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A Fourteen-Year-Old Girl's Suit Against MySpace: Should Networking Sites Be Legally Responsible for Protecting Teens from Harmful Real-World Conduct?


Monday, Jun. 26, 2006

A fourteen-year-old girl has just sued MySpace, a popular social networking site where people can meet in cyberspace and exchange profiles.

Allegedly, nineteen-year-old Texan Pete Solis lied in his profile about being a high school senior on a football team to gain a minor's trust. The girl alleges that after she had contact with Solis on the site, he asked for her cellphone number, she gave it to him, they met up in person, and he sexually assaulted her.

The girl is suing Solis for alleged sexual assault and intentional infliction of emotional distress. Solis was arrested in May and it appears he will also face criminal prosecution. In addition, the girl is suing MySpace and its parent corporation, News Corporation. She alleges that the two companies were aware that sexual predators were getting in touch with minors on the site, and did nothing to stop it - yet falsely claimed that the site was maintaining adequate security measures to protect children and teens.

In total, the suit seeks damages of $30 million. But as I will explain, insofar as the suit names MySpace and News Corp. as defendants, it is on shaky ground. Thus, the girl's damages may, in practice, be limited to those she can recover from Solis himself.

Recently, MySpace and other social-networking sites have come under attack, more generally, by critics who say such sites encourage child predators to target young victims. Must the sites do more, legally? Should they do more, morally? Perhaps so -- but in the end, I will argue, parents and teenagers will need to remain wary of unsavory and predatory users.

As of Now, Federal Statutes Protect Web Intermediaries - Not Kids Over Age Thirteen

Federal law provides no help to the plaintiff here; she is a just a bit too old to benefit from it.

The Children's Online Protection Act (COPA) requires MySpace and other websites that target children under thirteen to obtain "verifiable" parental consent before the children can use the site. MySpace goes further: It simply prohibits children under thirteen from setting up accounts and creating personal profiles on its site, no matter what.

What about children over thirteen? Federal law does not speak to the issue. But MySpace voluntarily displays only partial profiles for those registered as being fourteen or fifteen years old -- unless the person viewing the profile is already on the teenager's list of friends.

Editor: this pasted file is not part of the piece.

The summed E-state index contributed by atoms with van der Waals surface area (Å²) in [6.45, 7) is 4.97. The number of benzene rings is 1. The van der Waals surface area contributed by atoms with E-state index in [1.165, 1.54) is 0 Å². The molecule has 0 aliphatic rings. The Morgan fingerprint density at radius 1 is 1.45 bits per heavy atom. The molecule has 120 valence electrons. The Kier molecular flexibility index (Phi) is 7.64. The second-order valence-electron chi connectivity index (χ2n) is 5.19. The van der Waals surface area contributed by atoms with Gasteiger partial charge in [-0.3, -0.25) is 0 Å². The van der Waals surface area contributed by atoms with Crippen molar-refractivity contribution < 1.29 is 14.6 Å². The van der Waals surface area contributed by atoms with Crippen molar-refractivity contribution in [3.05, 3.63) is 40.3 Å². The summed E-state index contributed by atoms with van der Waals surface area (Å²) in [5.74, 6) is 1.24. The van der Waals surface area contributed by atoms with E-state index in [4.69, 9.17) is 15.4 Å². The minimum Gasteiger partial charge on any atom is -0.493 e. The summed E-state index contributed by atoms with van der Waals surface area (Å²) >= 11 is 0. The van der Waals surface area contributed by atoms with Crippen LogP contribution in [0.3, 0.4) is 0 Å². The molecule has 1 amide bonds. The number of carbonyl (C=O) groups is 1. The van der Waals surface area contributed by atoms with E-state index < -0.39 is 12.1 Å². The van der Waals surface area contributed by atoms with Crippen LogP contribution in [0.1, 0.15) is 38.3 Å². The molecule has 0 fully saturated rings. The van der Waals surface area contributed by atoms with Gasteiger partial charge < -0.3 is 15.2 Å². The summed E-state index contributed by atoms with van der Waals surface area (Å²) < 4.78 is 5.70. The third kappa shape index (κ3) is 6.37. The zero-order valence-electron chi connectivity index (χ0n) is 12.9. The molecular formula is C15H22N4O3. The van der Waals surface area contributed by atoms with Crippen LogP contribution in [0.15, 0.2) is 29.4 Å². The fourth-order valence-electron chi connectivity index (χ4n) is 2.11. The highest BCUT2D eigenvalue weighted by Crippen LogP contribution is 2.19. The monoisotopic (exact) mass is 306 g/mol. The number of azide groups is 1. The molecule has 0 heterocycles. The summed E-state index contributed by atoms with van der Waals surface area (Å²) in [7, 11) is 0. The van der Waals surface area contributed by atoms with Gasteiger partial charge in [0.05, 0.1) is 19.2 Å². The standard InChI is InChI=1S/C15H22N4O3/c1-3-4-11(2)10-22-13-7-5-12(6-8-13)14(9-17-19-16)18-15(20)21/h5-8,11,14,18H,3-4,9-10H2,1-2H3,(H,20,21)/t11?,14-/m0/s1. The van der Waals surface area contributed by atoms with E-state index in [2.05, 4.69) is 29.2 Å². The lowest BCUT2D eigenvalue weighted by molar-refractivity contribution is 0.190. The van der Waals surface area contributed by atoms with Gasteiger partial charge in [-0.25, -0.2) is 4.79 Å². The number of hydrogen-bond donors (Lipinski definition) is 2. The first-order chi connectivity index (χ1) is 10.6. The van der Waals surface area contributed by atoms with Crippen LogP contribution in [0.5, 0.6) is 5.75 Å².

Congress is contemplating measures that would further protect over-thirteen teens, but they are not yet law. Just last month, the House introduced a bill, the "Deleting Online Predators Act" (DOPA) that would both prohibit access to online social networks at schools, and require the Federal Trade Commission to create websites containing information about the potential dangers the Internet poses to children and teens.

Finally, if current federal law has any relevance here, it may actually be to immunize MySpace from liability. Section 230 of the federal Communications Decency Act (CDA) provides a so-called "safe harbor" which immunizes web intermediaries from liability arising from user-posted content. (The Supreme Court struck down part of the CDA in Reno v. ACLU, but this section remains good law.)

This immunity applies even if the intermediary monitors the content and, in some instances, chooses to de-post it. Indeed, Congress enacted this provision to encourage intermediaries like MySpace to do just such monitoring, and to remove harmful or offensive postings, by ensuring this kind of "family values" monitoring would be liability-free.

The Plaintiff's Fraud Claim Against MySpace: Unlikely to Succeed

Because federal law provides no recourse here, the fourteen-year-old plaintiff has based her suit on the state law of fraud and negligence. But did the website do anything that could be characterized as fraudulent? And was it legally negligent with regard to its users?